On August 29, 2017, the Securities and Exchange Commission (SEC) published a New York Stock Exchange (NYSE) proposal that would bar companies from issuing material news at the end of the trading day until after designated market makers finish their closing auctions, usually around 4:05 p.m.1
The proposal is aimed at preventing the release of material information before designated market makers are able to settle end-of-day trading order imbalances via closing auctions from causing any price differences between such transactions and nearly contemporaneous trades on other markets. The NYSE believes that designated market makers are able to complete closing auctions within five minutes after the close of regular trading, and has thus requested that the SEC approve a five-minute waiting period on end-of-day releases. The practical implication is that NYSE listed issuers will be required to wait at least until 4:05 p.m. Eastern Time before releasing any material information, such as the announcement of a securities offering. The NYSE had previously added an advisory note to Rule 202.6, which provided that:
Advisory: The Exchange asks companies that intend to issue material news after the closing of trading on the Exchange to delay doing so until the earlier of publication of such company's official closing price on the Exchange or fifteen minutes after the close of trading on the Exchange in order to facilitate an orderly closing process to trading on the Exchange. Trading on the Exchange typically closes at 4:00 P.M. Eastern Time, except for certain days on which trading closes early at 1:00 P.M. Eastern Time.2
Despite this advisory, the proposal stated that listed companies continued to release information after the official closing time but before closing auctions were complete. The agency is accepting comments, which must be submitted with 21 days after the proposal is published in the Federal Register.
This proposal comes on the heels of an earlier change to the NYSE’s rules regarding dividend announcements. On August 14, 2017, the SEC approved a proposed NYSE rule to require NYSE listed companies to provide notice to the Exchange at least 10 minutes before any public announcement of a dividend or stock distribution, including when the notice is outside of Exchange trading hours.3 Previously, NYSE listed companies were required to provide the Exchange with a 10-minute prior notice of public announcements of distributions within the hours of 7:00 a.m. and 4:00 p.m. Eastern Time. Effective as of August 14, NYSE listed companies must provide the Exchange with the same notice, regardless of the time the public announcement is made.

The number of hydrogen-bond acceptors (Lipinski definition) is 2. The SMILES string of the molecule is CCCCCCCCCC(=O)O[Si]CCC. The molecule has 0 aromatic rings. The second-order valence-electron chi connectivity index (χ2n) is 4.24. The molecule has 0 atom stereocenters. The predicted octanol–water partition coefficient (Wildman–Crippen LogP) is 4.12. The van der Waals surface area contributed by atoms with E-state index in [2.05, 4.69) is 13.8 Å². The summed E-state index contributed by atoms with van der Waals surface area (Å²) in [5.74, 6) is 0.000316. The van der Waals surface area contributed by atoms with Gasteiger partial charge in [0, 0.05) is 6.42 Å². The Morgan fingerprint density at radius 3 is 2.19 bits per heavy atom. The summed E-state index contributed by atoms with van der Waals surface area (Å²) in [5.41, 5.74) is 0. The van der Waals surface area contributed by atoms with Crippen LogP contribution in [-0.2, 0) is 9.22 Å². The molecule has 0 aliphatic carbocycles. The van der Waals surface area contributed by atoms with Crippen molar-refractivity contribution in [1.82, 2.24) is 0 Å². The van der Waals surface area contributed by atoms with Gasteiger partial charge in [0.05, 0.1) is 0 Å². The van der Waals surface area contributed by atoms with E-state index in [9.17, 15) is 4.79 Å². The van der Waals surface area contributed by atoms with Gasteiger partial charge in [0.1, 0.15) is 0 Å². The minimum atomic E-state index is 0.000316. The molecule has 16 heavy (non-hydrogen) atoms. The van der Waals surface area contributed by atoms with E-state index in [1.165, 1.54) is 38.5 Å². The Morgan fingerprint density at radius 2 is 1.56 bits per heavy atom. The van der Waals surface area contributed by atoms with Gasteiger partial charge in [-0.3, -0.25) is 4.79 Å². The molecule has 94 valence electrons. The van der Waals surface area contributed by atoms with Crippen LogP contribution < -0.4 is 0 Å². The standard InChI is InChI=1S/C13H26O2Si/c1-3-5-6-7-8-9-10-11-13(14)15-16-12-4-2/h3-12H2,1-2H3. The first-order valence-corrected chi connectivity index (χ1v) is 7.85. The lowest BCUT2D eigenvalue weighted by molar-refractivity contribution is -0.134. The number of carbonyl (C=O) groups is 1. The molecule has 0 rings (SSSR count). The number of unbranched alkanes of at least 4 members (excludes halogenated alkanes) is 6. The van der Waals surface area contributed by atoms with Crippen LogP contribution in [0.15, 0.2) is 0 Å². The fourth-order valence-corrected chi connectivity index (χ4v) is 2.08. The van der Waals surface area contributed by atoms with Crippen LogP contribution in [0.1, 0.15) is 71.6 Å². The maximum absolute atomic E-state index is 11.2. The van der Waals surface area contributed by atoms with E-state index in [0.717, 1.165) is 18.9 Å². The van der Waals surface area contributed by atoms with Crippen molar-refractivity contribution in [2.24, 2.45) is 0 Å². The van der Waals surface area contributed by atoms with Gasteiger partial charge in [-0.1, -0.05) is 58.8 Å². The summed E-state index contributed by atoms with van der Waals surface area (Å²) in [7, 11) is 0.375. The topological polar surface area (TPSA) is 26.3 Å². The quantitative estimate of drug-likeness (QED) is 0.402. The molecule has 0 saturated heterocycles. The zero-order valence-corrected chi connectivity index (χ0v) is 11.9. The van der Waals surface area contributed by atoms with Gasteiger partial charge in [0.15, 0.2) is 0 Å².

NYSE listed company rules require that “prompt notice” must be given to the NYSE of any dividend or distribution that any company listed on the NYSE announces.4 Specifically, Section 204.00 of the NYSE rules requires registrants to provide prompt notice to the NYSE of certain events. NYSE listed companies must announce their distributions on NYSE’s disclosure website, listingmanager.nyse.com, which the NYSE took live in October 2016. In emergency situations, however, a company may inform the NYSE directly of a dividend via telephone or facsimile. NYSE listed companies must give at least 10 days’ notice of all record dates set for any purpose. Record dates should not be set on weekends or a national holiday. Since the NYSE has no authority to waive its record date notifications, it is especially important for NYSE listed companies to report their dividends on listingmanager.com in a timely manner.5
The NYSE rule approved by the SEC on August 14 requires that NYSE listed companies call the NYSE’s Market Watch team at least 10 minutes prior to making any public announcement and e-mail a copy of the proposed announcement to Market Watch.6 Listed companies providing this advance notification to the Market Watch team are not required to wait for NYSE approval before issuing their announcements.7
On August 29, 2017, however, the NYSE filed an additional proposal with the SEC to delay the effectiveness of the dividend announcement rule until the earlier of February 1, 2018, or such time as the NYSE notifies listed companies that the rule will take effect. The NYSE stated that the delay would provide listed companies with additional time to prepare for the new requirements and for the NYSE’s systems to provide the necessary support to its staff in reviewing notifications. NYSE listed companies should likely continue to operate under the notice standards prior to the August 14h rule change, particularly given the NYSE’s stated need to update its systems.
Earlier this year, the SEC adopted an amendment to shorten by one business day the standard settlement cycle for most broker-dealer securities transactions. The T+2 settlement cycle will take effect on September 5, 2017. The revised settlement schedule will not change the carve out from the settlement schedule rule for firm commitment underwritten offerings priced after 4:30 p.m. Eastern Time, though it may be the underwriters’ or their customers’ preference to settle in line with a T+2 schedule. Other securities offerings, such as at-the-market offerings, will be subject to the T+2 settlement cycle.
In connection with the SEC’s adoption of a shortened settlement cycle for most securities transactions, both the NYSE and Nasdaq have amended their rules so that the ex-dividend date for distributions with record dates after September 5, 2017, will be one business day prior to the record date instead of two.8 Listed companies are reminded to use the revised schedule when determining the announcement of the ex-dividend date for their distributions.